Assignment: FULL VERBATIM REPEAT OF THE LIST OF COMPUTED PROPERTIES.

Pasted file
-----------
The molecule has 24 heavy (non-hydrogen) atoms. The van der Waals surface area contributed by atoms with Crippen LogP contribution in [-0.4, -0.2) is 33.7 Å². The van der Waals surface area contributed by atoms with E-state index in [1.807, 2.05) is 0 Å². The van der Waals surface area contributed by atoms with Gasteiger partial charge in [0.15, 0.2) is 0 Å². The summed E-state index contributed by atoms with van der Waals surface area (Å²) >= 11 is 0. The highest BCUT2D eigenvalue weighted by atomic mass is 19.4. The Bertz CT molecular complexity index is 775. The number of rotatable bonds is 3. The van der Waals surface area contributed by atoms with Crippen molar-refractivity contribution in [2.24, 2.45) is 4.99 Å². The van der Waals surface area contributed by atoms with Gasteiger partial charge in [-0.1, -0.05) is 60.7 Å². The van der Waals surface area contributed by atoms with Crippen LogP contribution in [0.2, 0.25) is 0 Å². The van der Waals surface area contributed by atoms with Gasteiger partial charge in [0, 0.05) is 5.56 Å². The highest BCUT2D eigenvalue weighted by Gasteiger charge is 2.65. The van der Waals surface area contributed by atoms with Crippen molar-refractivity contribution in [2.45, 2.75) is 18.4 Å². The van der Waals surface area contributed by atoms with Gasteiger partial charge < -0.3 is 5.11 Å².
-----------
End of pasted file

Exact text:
The molecule has 24 heavy (non-hydrogen) atoms. The van der Waals surface area contributed by atoms with Crippen LogP contribution in [-0.4, -0.2) is 33.7 Å². The van der Waals surface area contributed by atoms with E-state index in [1.807, 2.05) is 0 Å². The van der Waals surface area contributed by atoms with Gasteiger partial charge in [0.15, 0.2) is 0 Å². The summed E-state index contributed by atoms with van der Waals surface area (Å²) >= 11 is 0. The highest BCUT2D eigenvalue weighted by atomic mass is 19.4. The Bertz CT molecular complexity index is 775. The number of rotatable bonds is 3. The van der Waals surface area contributed by atoms with Crippen molar-refractivity contribution in [2.24, 2.45) is 4.99 Å². The van der Waals surface area contributed by atoms with Gasteiger partial charge in [-0.1, -0.05) is 60.7 Å². The van der Waals surface area contributed by atoms with Crippen LogP contribution in [0.2, 0.25) is 0 Å². The van der Waals surface area contributed by atoms with Gasteiger partial charge in [0, 0.05) is 5.56 Å². The highest BCUT2D eigenvalue weighted by Gasteiger charge is 2.65. The van der Waals surface area contributed by atoms with Crippen molar-refractivity contribution in [2.45, 2.75) is 18.4 Å². The van der Waals surface area contributed by atoms with Gasteiger partial charge < -0.3 is 5.11 Å².